In this interactive lesson, students learn about the development of modern technologies, advancements in medicine, changes to agricultural practices, globalization, and human population trends to assess the causes and effects of environmental changes since 1900.
Covering topics like infectious diseases, environmentalism, fertilizers, and exponential population growth, the lesson includes videos, articles, discussion questions, and in-class activities.
This resource is a great way to link world history and climate change or environmental studies.
The teacher's version includes discussion questions, a quick guide for using each resource, sample answers, and evaluation questions.
The teacher portal includes access to forums, a blog, events, and professional development and planning resources for educators.
The teacher and students must create an account to access the course.
It is recommended that students skim the transcript of the videos and accompanying questions before watching.
Since this lesson is part of a year-long AP World History course, when students create an account, the teacher should direct them to section 9.1.
Although designed to fit into an AP curriculum, this resource can be used anytime during the year during lessons about globalization, innovation, technology, and the history of the environment.
Printable versions of the activity worksheets, readings, and video transcripts are available on the teacher and student portals.
You can select to pause the videos at each key idea to ensure students understand the main points.
This can be used in a flipped classroom or have students complete the video and online components as homework.
Science classes can use this lesson to connect to anatomy and physiology topics, infectious diseases and the endocrine system, population dynamics, carrying capacity, sources of greenhouse gas pollution, or numerous ecology topics.
The resource lets students understand the history of globalization and the positive and adverse impacts it has created on humans and the environment. There is a high confidence in using this resource in the classroom.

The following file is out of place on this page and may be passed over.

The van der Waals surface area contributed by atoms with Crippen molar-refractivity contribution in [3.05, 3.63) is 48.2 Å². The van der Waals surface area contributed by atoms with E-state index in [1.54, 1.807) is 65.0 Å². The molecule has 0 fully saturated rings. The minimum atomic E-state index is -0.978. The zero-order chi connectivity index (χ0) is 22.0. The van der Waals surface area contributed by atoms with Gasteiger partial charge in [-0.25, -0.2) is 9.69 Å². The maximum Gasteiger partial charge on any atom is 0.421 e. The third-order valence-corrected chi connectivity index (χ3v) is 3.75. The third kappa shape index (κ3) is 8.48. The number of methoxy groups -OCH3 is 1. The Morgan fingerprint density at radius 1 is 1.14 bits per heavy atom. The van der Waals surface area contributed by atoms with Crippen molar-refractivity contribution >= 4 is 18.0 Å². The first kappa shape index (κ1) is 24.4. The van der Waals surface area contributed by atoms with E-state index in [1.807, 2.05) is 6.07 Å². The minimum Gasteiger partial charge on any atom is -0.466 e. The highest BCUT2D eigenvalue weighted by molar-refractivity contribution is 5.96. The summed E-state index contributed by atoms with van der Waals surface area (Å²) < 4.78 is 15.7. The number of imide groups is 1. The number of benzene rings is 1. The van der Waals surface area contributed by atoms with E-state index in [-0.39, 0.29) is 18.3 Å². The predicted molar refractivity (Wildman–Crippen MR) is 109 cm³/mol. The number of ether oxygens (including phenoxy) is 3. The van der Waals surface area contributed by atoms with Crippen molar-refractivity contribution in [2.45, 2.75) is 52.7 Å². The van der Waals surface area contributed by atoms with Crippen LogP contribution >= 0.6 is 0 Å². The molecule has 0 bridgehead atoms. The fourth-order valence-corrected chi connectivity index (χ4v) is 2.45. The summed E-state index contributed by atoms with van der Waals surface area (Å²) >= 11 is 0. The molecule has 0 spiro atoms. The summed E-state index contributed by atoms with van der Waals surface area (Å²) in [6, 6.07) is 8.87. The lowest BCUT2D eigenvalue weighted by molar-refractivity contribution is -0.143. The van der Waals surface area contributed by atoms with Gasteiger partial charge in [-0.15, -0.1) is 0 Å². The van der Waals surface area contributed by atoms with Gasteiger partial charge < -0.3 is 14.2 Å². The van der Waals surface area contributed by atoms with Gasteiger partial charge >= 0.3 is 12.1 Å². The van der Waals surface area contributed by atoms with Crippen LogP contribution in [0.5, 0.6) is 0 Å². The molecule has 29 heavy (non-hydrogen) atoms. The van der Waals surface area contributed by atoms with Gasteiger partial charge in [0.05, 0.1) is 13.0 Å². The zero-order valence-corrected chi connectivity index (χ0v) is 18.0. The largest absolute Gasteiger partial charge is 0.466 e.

Science and Engineering
ESS3: Earth and Human Activity
HS-ESS3-3 Create a computational simulation to illustrate the relationships among management of natural resources, the sustainability of human populations, and biodiversity.
English Language Arts
R.9-12.5 Provide an accurate summary of various texts; determine the central idea(s) or theme(s) and analyze its development throughout each text.
R.9-12.7 Interpret words and phrases as they are used in various texts, including determining technical, connotative, and figurative meanings, and analyze how specific word choices shape meaning or tone.
Speaking and Listening (K-12)
SL.9-12.1 Prepare for and participate in conversations across a range of topics, types, and forums, building on others' ideas and expressing their own.
W.9-12.3 Routinely produce a variety of clear and coherent writing in which the development, organization, and style are appropriate to task, audience, and purpose.
History 1 (D2): Students understand major eras, major enduring themes, and historic influences in United States and world history, including the roots of democratic philosophy, ideals, and institutions in the world by analyzing and critiquing major historical eras: major enduring themes, turning points, events, consequences, and people in the history of the world and the implications for the present and future.